Paraguay travel guide, including map of Paraguay, top Paraguay travel experiences, tips for travel in Paraguay, plus where to meet cowboys and spot jaguar
An air of mystery hangs over this little-visited pocket of South America, a country of farmland, forest and folklore. Landlocked Paraguay has had a strange history of charismatic leaders, steadfastness and isolation.
Outside the capital, Asunción, head to the south where the remains of Mission settlements built by Jesuits in the 18th century lie among lush, tropical forest near the banks of the Río Paraná. The Chaco – a vast, cross-border plain extending into Argentina and Bolivia – is inhabited by a handful of Mennonite communities, indigenous peoples and the odd military outpost.
But where the people are few, the wildlife is plentiful – cross the marshes and the thorny wilderness where jaguar, puma and tapir prowl and the trees are filled with a wealth of twittering, glittering birdlife.
Wherever you roam in Paraguay, you need to try maté (a tea-like drink) – the locals love it even more than the British love a cuppa. Drinking maté is such a way of life here that it is not unusual to see a leather-clad biker speeding on his mean machine, Thermos under one arm, maté gourd in hand, pouring as he rides.
Go steady with public displays of affection – Paraguay is quite conservative. Avoid buying souvenirs made from wood or endangered species. Public toilets are rare in Paraguay so make use of them when you see them.
May to September is the Paraguayan winter, with warm, dry days and cooler nights. It’s the best time to see the Chaco: roads are passable and the countryside is greener. There are also fewer mosquitoes and the pink flamingos start to arrive.
Asunción Airport (ASU) is 9km from the city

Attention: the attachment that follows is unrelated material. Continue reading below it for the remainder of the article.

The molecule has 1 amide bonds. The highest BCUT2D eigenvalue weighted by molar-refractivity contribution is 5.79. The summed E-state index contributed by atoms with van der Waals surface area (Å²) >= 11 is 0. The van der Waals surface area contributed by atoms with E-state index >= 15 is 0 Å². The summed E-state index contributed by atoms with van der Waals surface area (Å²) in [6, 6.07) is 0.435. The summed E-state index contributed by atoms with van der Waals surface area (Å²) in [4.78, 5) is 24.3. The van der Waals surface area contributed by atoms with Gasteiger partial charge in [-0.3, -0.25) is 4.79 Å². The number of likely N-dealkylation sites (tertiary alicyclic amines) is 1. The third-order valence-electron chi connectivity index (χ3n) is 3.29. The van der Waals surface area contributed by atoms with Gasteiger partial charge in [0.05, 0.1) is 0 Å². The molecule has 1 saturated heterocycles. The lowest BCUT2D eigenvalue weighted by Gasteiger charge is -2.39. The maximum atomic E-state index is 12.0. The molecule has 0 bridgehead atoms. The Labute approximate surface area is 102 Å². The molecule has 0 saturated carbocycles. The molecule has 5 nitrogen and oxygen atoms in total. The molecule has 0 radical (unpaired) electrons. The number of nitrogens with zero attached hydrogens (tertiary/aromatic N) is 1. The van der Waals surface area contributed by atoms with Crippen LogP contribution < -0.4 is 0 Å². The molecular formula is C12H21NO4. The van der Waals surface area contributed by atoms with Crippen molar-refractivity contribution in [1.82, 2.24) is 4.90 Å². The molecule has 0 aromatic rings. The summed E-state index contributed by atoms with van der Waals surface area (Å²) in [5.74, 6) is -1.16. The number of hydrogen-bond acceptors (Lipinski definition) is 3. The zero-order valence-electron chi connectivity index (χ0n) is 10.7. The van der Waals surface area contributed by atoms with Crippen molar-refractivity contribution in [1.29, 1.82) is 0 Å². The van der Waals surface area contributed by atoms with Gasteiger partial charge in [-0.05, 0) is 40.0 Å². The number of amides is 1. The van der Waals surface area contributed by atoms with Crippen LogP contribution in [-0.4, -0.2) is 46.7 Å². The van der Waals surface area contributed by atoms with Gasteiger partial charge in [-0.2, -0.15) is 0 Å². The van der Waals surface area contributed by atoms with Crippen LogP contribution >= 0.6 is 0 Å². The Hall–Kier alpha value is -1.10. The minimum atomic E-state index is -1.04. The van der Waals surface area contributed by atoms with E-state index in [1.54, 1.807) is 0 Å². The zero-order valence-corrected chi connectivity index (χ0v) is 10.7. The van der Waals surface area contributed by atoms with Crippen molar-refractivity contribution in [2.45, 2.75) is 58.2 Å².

Roads are generally good (although not in the north Chaco). Bus travel is inexpensive, with numerous companies plying the main routes from Asunción’s Terminal de Omnibus. Regular passenger boats serve the River Paraguay
Plenty of clean, comfy guesthouses and hostels are to be found, especially in Asunción, although many of them have seen better days. In the Chaco, accommodation is harder to find: ask around. Carrying your own mosquito net in Paraguay is a good idea. Camping
facilities are few and far between but ask nicely and most places will let you pitch your tent.
Besides the ubiquitous chipa (maize bread with filling), Paraguayan beef is premium quality and all-you-can-eat barbecues are common and cheap, served with local favourites such as sopa paraguaya (maize bake with onions and cheese), filled pasty-like empanadas (patties), palmitos (palm hearts) and boiled yucca. When bored of maté, try caña (cane spirit) and the German-style pilsners such as Brahma and Baviera.
Paraguay is one of Latin America’s safest countries for travellers, but take care in downtown Asunción late at night and avoid demonstrations. Ciudad del Este, on the border with Brazil, has a high crime rate: it’s inadvisable to stay there overnight. There’s a low risk of malaria in Paraguay, but take plenty of insect repellent as dengue infected mosquitoes are found. Consult your GP or travel clinic before you to ensure you have the right jabs and malaria prophylaxis, if necessary.